“Mathematics is the art of giving the same name to different things.”
Calculus is a gateway course in college for STEM
-more scientists
- more educated population
8 + 9 = ? – 6
action vs. equivalence
x is an unknown
solve for x
horizontal axis
(the abscissa)
covariance between x and a function
I got the problem wrong
elements of the domain vs. operations on the range
a constant function, e.g., f(x)=5, cannot be a function
nor can a non-continuous function, e.g., a piecewise function, cannot be a function
example: Does the set of positive integers have the same number of elements as the set of perfect squares 1, 4, 9, 16, etc.?
context: for 8x, we do not mean to substitute 7 for x, as 8x does not mean 87, but 8 times 7
Let me know your thoughts on my
letter to incoming students

Continuity and discontinuity are related only to the graph of the function
Weak students confuse continuity with "connectedness" of a graph --
the pen test
Students confuse continuity with the limit existing and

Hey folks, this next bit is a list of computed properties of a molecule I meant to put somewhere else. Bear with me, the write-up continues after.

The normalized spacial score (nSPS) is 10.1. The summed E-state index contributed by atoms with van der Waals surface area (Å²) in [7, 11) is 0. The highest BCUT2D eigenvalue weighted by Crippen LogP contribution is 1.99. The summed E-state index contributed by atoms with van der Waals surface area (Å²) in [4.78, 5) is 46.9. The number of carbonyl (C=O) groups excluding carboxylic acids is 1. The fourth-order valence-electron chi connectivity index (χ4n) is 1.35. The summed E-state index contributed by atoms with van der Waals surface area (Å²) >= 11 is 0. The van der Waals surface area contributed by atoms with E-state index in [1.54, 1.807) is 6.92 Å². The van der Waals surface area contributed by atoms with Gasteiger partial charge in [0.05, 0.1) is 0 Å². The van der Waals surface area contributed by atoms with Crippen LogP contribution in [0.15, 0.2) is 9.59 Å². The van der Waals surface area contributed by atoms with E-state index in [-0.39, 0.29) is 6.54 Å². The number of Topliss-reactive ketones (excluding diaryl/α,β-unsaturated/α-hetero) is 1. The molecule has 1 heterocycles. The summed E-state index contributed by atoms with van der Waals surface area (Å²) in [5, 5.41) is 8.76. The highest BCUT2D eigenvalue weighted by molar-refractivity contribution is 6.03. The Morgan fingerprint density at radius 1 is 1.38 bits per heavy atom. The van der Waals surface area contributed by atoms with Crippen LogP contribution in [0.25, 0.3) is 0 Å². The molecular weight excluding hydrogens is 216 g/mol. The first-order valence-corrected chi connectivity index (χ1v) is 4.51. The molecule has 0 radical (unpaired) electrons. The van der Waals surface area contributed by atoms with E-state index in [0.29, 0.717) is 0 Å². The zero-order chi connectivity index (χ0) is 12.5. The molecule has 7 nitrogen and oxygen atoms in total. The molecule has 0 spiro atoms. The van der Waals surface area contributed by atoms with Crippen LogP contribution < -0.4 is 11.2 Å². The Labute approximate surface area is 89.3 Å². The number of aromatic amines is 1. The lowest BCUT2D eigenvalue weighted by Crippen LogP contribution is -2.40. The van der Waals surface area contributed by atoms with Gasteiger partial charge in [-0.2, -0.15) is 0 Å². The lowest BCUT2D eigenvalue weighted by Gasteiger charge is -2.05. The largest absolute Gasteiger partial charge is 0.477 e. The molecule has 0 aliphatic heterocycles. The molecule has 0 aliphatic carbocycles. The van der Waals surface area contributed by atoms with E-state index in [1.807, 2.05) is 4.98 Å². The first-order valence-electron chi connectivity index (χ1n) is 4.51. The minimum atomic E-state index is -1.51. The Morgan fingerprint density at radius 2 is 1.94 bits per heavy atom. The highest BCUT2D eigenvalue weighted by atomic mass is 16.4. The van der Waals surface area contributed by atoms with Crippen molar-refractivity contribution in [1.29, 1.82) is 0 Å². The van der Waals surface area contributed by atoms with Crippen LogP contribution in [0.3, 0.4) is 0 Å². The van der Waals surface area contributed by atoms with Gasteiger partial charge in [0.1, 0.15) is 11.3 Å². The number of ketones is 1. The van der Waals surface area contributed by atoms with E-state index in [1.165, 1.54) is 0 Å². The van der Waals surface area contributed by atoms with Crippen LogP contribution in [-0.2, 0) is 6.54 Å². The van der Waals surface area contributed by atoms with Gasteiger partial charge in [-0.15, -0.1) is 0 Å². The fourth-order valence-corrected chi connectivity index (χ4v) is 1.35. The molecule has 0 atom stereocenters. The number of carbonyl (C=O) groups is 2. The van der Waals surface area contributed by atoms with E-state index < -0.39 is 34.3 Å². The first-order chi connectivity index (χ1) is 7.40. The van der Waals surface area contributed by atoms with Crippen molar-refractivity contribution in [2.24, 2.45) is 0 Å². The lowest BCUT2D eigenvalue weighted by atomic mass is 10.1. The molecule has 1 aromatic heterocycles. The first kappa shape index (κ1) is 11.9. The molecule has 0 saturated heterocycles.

with the function being defined
As with limits, weak students reason with graphical and algebraic representations in contradictory ways
Images of Change
Smooth vs. Chunky Reasoning
Chunky images of change are based in countable and completed amounts, whereas smooth images of change are based in imagining a continually changing experience
What does the rate 65 mph mean to students?
Is only thought of as going 65 miles in one hour?
Plotting points vs.
movement on the horizontal and vertical
Multiple Representations:
Algebraic
Numeric
Graphic
Applications
Most students persist with only the graphical representation or, to a lesser extent, with the algebraic representation, but never see that these are different representations of the same mathematical concept.
They compartmentalize their thinking and therefore stay with procedures, even when these procedures give illogical or contradictory results.
example: Drawing three squares (with side of the radius) inside a circle approximates the area of the circle, e.g. A=πr2
Full transcript